Defiant Hong Kong leader vows to stay on in wake of leaked recording

04, Sep. 2019

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HONG KONG, Kyodo - Hong Kong leader Carrie Lam said Tuesday she has never offered to resign, and denied that China has not allowed her to quit over the anti-government protests that have disrupted the territory for several months.

Her remarks came in response to a media report late Monday, which was based on a secret recording made during a closed-door meeting she had with the business community last week.

During the audio recording, obtained and disclosed by Reuters news agency, Lam said she would quit if she had a choice.

“For a chief executive to have caused this huge havoc to Hong Kong is unforgivable,” Lam said in English, during the recording. “If I have a choice, the first thing is to quit, having made a deep apology.”

At a regular press briefing before a Cabinet meeting on Tuesday, Lam acknowledged the recording's authenticity, but added it was unacceptable that “my remarks in a totally private, exclusive session” were recorded and provided to news media.

“From the very beginning till now, I have never tendered a resignation to the central people's government,” Lam added, referring to Beijing's government.

“I have not even contemplated to discuss a resignation to the central people's government. The choice of not resigning is my own choice.”

Lam said she remains determined to lead Hong Kong out of the chaos in her role as chief executive. “As of today, I still have confidence and determination to finish the task.”

She also said her remarks during the meeting were meant to be private exchanges and not for public record, so the wording she used carried a different meaning.

Reuters said it obtained a 24-minute recording of her remarks during a talk with unidentified businesspeople lasting about half an hour.

In the recording, Lam was heard admitting that now the unrest -- which began over plans to introduce a China extradition bill -- has become a sovereignty and security issue for the Chinese government, the political room for her to maneuver “is very, very, very limited.”

But Lam said in that meeting Beijing has “absolutely no plan” to deploy the Chinese army in Hong Kong to help quell the protests, because “they know that the price would be too huge to pay.”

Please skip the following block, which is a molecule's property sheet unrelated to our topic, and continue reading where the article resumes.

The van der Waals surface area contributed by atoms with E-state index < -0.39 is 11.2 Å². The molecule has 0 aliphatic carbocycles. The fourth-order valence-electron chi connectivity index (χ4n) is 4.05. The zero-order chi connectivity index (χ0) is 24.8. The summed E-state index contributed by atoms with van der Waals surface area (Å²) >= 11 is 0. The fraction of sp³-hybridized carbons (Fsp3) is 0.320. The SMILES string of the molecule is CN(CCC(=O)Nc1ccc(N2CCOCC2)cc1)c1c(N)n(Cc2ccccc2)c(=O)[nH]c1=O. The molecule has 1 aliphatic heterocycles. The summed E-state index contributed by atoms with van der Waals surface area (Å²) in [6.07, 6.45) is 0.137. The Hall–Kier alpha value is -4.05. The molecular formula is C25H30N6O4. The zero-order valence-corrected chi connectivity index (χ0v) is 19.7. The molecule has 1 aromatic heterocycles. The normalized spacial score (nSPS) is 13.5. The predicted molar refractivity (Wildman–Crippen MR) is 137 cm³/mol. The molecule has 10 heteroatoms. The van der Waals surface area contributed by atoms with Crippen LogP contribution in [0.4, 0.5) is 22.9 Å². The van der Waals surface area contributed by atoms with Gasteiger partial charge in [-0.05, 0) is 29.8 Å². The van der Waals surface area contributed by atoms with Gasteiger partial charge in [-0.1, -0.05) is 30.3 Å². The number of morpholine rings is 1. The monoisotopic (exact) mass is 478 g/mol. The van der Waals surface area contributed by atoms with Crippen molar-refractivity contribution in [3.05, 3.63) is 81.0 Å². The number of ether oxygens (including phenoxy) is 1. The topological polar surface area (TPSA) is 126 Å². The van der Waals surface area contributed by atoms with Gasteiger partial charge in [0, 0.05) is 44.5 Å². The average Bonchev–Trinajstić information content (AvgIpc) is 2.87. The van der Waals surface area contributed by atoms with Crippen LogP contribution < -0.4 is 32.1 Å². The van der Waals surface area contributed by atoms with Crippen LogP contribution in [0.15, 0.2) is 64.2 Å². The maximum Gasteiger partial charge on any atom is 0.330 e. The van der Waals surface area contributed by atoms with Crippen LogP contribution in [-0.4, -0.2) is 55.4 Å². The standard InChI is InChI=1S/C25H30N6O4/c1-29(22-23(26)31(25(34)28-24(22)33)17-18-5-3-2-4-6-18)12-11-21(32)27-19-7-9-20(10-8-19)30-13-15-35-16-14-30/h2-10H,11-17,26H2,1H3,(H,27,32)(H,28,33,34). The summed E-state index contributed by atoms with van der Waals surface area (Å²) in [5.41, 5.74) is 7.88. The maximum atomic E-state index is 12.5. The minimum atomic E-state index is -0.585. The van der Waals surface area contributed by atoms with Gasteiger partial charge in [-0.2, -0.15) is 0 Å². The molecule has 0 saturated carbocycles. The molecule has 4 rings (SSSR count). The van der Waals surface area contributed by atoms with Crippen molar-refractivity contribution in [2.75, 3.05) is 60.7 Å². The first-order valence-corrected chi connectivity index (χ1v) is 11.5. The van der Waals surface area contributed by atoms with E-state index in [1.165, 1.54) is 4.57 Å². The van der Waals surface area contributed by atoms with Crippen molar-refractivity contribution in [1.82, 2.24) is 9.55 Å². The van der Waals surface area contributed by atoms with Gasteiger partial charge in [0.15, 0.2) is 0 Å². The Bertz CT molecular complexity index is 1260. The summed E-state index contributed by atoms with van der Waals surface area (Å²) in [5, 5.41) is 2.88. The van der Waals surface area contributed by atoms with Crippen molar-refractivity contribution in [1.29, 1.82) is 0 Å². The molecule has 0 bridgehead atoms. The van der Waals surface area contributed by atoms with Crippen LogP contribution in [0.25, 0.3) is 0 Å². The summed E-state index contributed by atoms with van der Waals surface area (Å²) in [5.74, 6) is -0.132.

“They care about the country's international profile,” she added.

Lam also admitted it was her “biggest sadness” that she was unable to “offer a political situation in order to relieve the tension.”

Millions of protesters have taken to the streets since June, demanding the withdrawal of a bill that would allow fugitives to be transferred to mainland China, with which Hong Kong has no extradition agreement.

Amid popular opposition, Lam indefinitely suspended work on the bill in the territory's legislature. But her decision to suspend it rather than withdraw it has failed to stop the protests, which have, with increasing frequency, ended in violent clashes with police.

Protesters' demands have expanded to include an independent inquiry into police violence against them, amnesty for arrested protesters, and democratic reforms in the territory's elections.

At Tuesday's press briefing, Lam said she had tried to explain during the private meeting that “as an individual, given the very difficult circumstances, it might be an easy choice to leave.”

“But I told myself repeatedly in the last three months that I and my team should stay on to help Hong Kong...and to serve the people of Hong Kong.”

“That remains my position.”

She stressed Chinese authorities have so far entrusted the Hong Kong government to handle the situation without intervention from Beijing. “Worries about the loss of the one country, two systems principle are unfounded,” she said.

Hong Kong, the former British colony handed over to China in 1997, was promised a semiautonomous status that would last for 50 years under which all but diplomatic and defense matters remain local affairs. (Kyodo)